On the other hand, Ticketmaster is considered by many to be the only gatekeeper in ticket sales. By acting against their own express policies, it undermines consumer trust and delegitimizes the fan experience. If at worst they are facilitating scalpers, and at best they are just ignorant, shouldn’t they have a duty to police their accounts and remove account holders that are in clear violation of their own policies? While the legal ramifications of this report remain to be seen, it only stands to reason that, given the great prominence of Ticketmaster, some governmental intervention may be necessary. On September 29th, 2018, Senators Richard Blumenthal and Jerry Moran, who were responsible for passing the Better Online Ticket Sales (BOTS) Act, have sent an open letter to Ticketmaster asking a series of questions to determine the harm, which could possibly lead to future congressional action.[17] The letter seems to suggests that the BOTS Act, which outlaws and penalizes the use of computer bots for scalping tickets, is only the tip of the iceberg for government oversight in the industry.[18] Furthermore, a class action lawsuit has been brought by Hagens Berman, who alleges that the program is a “highly controlled black-market scheme.”[19] The proposed class extends to anyone who has bought a US ticket from a Ticketmaster reseller.[20] With litigation and possible congressional action looming on the horizon for Ticketmaster, one can expect industry leaders from all corners of the music industry to voice their opinions and ideas on how to create a better fan experience for concertgoers everywhere.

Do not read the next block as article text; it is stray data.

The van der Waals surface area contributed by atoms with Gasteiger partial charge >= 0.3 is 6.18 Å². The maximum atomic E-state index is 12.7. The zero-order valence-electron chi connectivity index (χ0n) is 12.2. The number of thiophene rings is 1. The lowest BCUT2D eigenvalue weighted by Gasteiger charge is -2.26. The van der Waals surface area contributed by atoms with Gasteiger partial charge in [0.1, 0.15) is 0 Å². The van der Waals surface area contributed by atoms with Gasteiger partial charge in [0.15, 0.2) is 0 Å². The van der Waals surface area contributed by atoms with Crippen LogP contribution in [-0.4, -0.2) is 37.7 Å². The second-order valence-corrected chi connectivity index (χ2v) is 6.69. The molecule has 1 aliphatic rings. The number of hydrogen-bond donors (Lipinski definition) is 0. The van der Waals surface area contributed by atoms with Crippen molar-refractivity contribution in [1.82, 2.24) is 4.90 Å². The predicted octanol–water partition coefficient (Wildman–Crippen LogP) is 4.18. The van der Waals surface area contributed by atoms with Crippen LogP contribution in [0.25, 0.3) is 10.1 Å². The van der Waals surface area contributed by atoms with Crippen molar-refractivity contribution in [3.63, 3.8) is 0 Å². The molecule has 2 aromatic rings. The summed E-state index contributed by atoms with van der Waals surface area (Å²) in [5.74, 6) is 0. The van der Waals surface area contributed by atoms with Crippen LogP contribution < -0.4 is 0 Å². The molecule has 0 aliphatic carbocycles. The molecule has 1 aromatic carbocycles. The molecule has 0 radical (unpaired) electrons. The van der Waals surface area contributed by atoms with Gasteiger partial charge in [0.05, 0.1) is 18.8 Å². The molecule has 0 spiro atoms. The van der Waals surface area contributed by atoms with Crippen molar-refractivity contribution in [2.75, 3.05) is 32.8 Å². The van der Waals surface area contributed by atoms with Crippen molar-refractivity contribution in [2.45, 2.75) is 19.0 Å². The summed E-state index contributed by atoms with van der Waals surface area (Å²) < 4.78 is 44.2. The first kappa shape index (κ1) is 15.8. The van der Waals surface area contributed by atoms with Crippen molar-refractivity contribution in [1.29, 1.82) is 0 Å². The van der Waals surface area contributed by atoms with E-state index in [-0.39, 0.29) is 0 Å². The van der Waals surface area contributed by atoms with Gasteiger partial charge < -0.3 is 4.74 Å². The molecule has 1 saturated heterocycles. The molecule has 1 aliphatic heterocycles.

[1] Robert Cribb and Marco Chown Oved, We Went Undercover as Ticket Scalpers – and Ticketmaster Offered to Help us do Business, The Star (Sept. 19, 2018), https://www.thestar.com/news/investigations/2018/09/19/we-went-undercover-as-ticket-scalpers-and-ticketmaster-offered-to-help-us-do-business.html.

[2] Id.

[3] Id.

[4] Id.

[5] Id.

[6] Sean Michaels, Ticketmaster CEO: Secondary Ticketing Should be Illegal, The Guardian (Feb. 26, 2009), https://www.theguardian.com/music/2009/feb/26/ticketmaster-secondary-market.

[7] Cribb and Chown Oved, supra note 1.

[8] Id.

[9] Id.

[10] Id.

[11] Id.

[12] Dave Brooks, Ticketmaster President Talks TradeDesk Scandal: ‘We Absolutely Do Not Turn a Blind Eye to the Misuse of Our Products,’ Billboard (Sept. 24, 2018), https://www.billboard.com/articles/business/8476697/ticketmaster-president-tradedesk-scandal-exclusive-interview.

[13] Id.

[14] Sarah Shannon, Fashion’s Dirty Secret: Millions in Grey Market Sales, Business of Fashion (Aug. 16, 2018) https://www.businessoffashion.com/articles/professional/fashion-dirty-little-secret-grey-market-luxury-paralleling.

[15] Id.

[16] James Purtill, The Man Who Invented Ticket Bots Explains Why You Can’t Get That Gig Ticket, ABC, (Oct. 16, 2017) http://www.abc.net.au/triplej/programs/hack/ticketbot-inventor-ken-lowson-explains-scalping/9055238.

[17] Amy Wang, Senators Pen Letter to Live Nation CEO Over Ticketmaster Mass-Scalping Report, Rolling Stone (Sept. 25, 2018) https://www.rollingstone.com/music/music-news/senators-ticketmaster-live-nation-ceo-729170/

[18] Id.

[19] Amy Wang, Ticketmaster Faces Class-Action Lawsuit After Scalping Report, Rolling Stone (Oct. 1, 2018) https://www.rollingstone.com/music/music-news/scalping-ticketmaster-class-action-lawsuit-731689/.

[20] Id.